When devastation strikes, it’s difficult to imagine good coming from it, but that’s what happened in the Cedar Rapids, Iowa, New Bohemia neighborhood, referred to as NewBo, following the great Cedar River flood of 2008. Most buildings in the already declining New Bohemia neighborhood filled eight feet or more with floodwaters. Sadly, some historic buildings were torn down rather than repaired. However, with federal and state funds, as well as insurance money, a building resurgence occurred. Today NewBo is booming with new shops, restaurants, and pubs.
How many community colleges do you know of that run their own hotel? Not many, I’ll bet, especially a full-service hotel. There are only six in the entire United States, and I had the privilege of staying in one last month during a press trip to Cedar Rapids hosted by Iowa Tourism. The Hotel at Kirkwood Center is part of Kirkwood Community College’s hospitality arts program, which also includes The Class Act restaurant. Read more
It was considered the “Walmart” of its time. Fort Madison, the first U.S. settlement on the upper Mississippi River, was set up as a trading post, also known as a factory. It was the third highest revenue grossing factory in the country. But by 1813 the post was abandoned and burned. A replica of the post, known as Old Fort Madison, tells the story of the rough life soldiers faced at Fort Madison. Read more
It began with Cows on Parade, first in Zurich in 1998 and a follow-up in Chicago in 1999. Since then, cities all over the world have done a similar public art project. Moose in Toronto, Pigs in Cincinnati, the Superlambanana in London, and ponies in Santa Fe all followed suit. The projects involve local artists painting the same subject, each putting his or her own spin on it, and placing them around the city. The most fun of these exhibits, Overalls All Over, is going on right now in Cedar Rapids, Iowa, during Grant Wood’s 125th birthday celebration. Read more
Seed Savers Exchange co-founder Diane Ott Whealy fondly remembers passing summer days sitting on the porch of her grandparents’ farmhouse, the porch surrounded by morning glories. So when Diane and her ex-husband, Kent, married and started their first garden in 1975, she wanted morning glories. She asked her grandfather about the ones that he grew. He went into the back bedroom and came out with a little white pillbox filled with tiny black seeds. He explained that the seeds came over with his parents when they emigrated from Bavaria around the turn of the century. Her grandfather also gave them seeds to a German Pink tomato that his parents had also brought with them from Europe. Those two seed varieties were the beginning of the Seed Savers Exchange. Read more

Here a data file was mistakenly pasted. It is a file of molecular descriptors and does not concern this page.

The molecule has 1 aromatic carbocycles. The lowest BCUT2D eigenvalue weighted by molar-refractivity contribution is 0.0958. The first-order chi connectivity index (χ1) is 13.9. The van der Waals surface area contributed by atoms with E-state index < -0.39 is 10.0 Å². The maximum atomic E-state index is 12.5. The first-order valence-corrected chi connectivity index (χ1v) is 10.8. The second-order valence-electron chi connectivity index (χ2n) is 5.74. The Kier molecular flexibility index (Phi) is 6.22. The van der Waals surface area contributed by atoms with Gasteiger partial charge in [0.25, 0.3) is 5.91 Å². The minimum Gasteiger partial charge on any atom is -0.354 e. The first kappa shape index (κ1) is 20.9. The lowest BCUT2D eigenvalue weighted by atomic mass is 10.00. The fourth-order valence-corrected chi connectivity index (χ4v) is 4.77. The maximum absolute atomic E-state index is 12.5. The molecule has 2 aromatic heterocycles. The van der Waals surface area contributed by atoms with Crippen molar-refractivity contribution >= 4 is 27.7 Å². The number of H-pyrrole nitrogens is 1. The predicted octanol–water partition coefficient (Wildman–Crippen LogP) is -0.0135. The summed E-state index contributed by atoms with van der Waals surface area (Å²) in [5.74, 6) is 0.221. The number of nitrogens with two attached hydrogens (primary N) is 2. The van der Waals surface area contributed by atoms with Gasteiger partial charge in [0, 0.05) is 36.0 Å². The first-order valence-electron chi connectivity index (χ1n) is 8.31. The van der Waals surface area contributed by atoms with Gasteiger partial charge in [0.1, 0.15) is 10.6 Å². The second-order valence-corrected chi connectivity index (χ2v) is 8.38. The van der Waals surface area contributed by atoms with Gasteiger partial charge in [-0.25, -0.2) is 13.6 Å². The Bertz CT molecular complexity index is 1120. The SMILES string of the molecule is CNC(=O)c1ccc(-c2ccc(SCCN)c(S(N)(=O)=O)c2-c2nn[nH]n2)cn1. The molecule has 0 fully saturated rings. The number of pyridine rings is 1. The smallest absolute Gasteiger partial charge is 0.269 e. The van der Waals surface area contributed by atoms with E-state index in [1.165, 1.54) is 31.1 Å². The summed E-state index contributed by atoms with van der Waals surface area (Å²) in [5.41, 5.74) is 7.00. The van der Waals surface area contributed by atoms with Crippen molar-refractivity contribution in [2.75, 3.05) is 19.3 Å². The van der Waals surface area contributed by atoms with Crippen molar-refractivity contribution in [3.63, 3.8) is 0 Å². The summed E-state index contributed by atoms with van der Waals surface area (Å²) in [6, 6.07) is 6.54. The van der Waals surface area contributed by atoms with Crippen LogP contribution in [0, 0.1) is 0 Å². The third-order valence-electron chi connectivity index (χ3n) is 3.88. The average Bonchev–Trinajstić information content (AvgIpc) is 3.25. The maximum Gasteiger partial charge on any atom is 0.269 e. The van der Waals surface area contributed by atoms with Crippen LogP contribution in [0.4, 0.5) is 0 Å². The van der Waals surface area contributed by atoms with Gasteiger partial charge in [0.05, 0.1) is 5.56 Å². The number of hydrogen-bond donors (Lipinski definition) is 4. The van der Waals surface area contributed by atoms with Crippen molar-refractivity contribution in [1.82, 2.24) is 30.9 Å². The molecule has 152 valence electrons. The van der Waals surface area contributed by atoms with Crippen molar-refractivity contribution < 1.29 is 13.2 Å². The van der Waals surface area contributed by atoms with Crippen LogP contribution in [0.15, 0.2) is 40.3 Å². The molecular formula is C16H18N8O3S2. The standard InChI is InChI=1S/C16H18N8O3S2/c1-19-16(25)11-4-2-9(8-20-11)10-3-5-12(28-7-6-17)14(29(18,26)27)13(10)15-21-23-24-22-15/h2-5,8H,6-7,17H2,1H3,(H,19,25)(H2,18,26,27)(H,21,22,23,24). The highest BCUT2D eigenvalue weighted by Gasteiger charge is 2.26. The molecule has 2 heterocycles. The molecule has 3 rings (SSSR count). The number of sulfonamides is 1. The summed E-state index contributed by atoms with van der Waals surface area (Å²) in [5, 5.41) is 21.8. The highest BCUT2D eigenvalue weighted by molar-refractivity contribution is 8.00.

Anyone who grew up in the 1960s, or earlier, was required to use a fountain pen in school. I remember how excited I was when I got to the fourth grade and was allowed to use a pen instead of a pencil, sort of a right of passage. In the 1960s we used Sheaffer cartridge fountain pens, never a ballpoint pen. The nuns insisted that the nib on a fountain pen taught you proper, flowing penmanship. I hadn’t seen a Sheaffer cartridge pen in years until my visit to the Sheaffer Pen Museum in Fort Madison, Iowa. Read more
One fun part of travel is learning interesting facts about the places you visit. Following are bits of trivia I’ve picked up about each of the Midwest states: Read more
2015 has been another great year of firsts for us. We’ve visited new destinations, enjoyed new experiences, and had several “who knew?” moments.
Here are some of our favorite 2015 experiences: Read more
O beautiful for spacious skies,
For amber waves of grain,
For purple mountain majesties
Above the fruited plain
–Katharine Lee Bates
During our twenty-day road trip from Chicago to Monterey, California, down to Santa Monica and back across Route 66, my favorite patriotic song, America the Beautiful, came to mind. The topography constantly changed. From mountains, some still with snow, to lush valleys, to the hot, dry desert and ocean views, the landscape painted a beautiful backdrop for our trip. We’re sharing some of the scenic areas that we drove through in this video.
Editor’s Note: This article originally appeared in U.S. Long Cuts. We are merging U.S. Long Cuts with Midwest Wanderer, adding a “Beyond the Midwest” menu option. Read more
You don’t have to spend a fortune to celebrate New Year’s Eve. Here are 12 events throughout the Midwest that won’t break the budget before the New Year even begins: Read more